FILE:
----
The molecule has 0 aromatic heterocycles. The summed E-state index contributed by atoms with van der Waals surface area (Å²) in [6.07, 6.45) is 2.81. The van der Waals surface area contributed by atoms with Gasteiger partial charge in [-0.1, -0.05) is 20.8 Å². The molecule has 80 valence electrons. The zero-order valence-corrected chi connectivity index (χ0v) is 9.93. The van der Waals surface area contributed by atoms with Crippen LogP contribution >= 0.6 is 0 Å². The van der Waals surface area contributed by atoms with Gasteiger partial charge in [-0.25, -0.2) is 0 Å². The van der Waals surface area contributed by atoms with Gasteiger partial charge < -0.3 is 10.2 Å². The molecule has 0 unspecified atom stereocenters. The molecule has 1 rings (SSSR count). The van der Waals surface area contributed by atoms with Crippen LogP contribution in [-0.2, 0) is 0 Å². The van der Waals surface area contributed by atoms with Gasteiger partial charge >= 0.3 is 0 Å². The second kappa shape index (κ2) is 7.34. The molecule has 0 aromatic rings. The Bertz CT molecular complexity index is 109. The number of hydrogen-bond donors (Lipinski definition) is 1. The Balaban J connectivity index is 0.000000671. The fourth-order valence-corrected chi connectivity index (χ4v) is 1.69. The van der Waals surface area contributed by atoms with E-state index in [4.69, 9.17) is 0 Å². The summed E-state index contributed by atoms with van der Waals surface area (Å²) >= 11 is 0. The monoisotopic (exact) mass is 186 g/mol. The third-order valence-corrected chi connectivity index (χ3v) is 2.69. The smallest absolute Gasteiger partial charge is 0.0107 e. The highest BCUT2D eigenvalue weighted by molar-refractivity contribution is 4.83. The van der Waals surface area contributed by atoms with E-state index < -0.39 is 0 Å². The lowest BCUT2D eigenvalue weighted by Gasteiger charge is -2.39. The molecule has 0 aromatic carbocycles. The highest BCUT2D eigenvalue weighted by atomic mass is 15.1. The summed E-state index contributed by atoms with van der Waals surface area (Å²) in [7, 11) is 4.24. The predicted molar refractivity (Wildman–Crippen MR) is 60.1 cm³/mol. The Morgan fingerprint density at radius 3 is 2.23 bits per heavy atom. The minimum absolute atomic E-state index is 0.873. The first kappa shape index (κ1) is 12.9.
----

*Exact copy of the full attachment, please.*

The molecule has 0 aromatic heterocycles. The summed E-state index contributed by atoms with van der Waals surface area (Å²) in [6.07, 6.45) is 2.81. The van der Waals surface area contributed by atoms with Gasteiger partial charge in [-0.1, -0.05) is 20.8 Å². The molecule has 80 valence electrons. The zero-order valence-corrected chi connectivity index (χ0v) is 9.93. The van der Waals surface area contributed by atoms with Crippen LogP contribution >= 0.6 is 0 Å². The van der Waals surface area contributed by atoms with Gasteiger partial charge in [-0.25, -0.2) is 0 Å². The van der Waals surface area contributed by atoms with Gasteiger partial charge < -0.3 is 10.2 Å². The molecule has 0 unspecified atom stereocenters. The molecule has 1 rings (SSSR count). The van der Waals surface area contributed by atoms with Crippen LogP contribution in [-0.2, 0) is 0 Å². The van der Waals surface area contributed by atoms with Gasteiger partial charge >= 0.3 is 0 Å². The second kappa shape index (κ2) is 7.34. The molecule has 0 aromatic rings. The Bertz CT molecular complexity index is 109. The number of hydrogen-bond donors (Lipinski definition) is 1. The Balaban J connectivity index is 0.000000671. The fourth-order valence-corrected chi connectivity index (χ4v) is 1.69. The van der Waals surface area contributed by atoms with E-state index in [4.69, 9.17) is 0 Å². The summed E-state index contributed by atoms with van der Waals surface area (Å²) >= 11 is 0. The monoisotopic (exact) mass is 186 g/mol. The third-order valence-corrected chi connectivity index (χ3v) is 2.69. The smallest absolute Gasteiger partial charge is 0.0107 e. The highest BCUT2D eigenvalue weighted by molar-refractivity contribution is 4.83. The van der Waals surface area contributed by atoms with E-state index < -0.39 is 0 Å². The lowest BCUT2D eigenvalue weighted by Gasteiger charge is -2.39. The molecule has 0 aromatic carbocycles. The highest BCUT2D eigenvalue weighted by atomic mass is 15.1. The summed E-state index contributed by atoms with van der Waals surface area (Å²) in [7, 11) is 4.24. The predicted molar refractivity (Wildman–Crippen MR) is 60.1 cm³/mol. The Morgan fingerprint density at radius 3 is 2.23 bits per heavy atom. The minimum absolute atomic E-state index is 0.873. The first kappa shape index (κ1) is 12.9.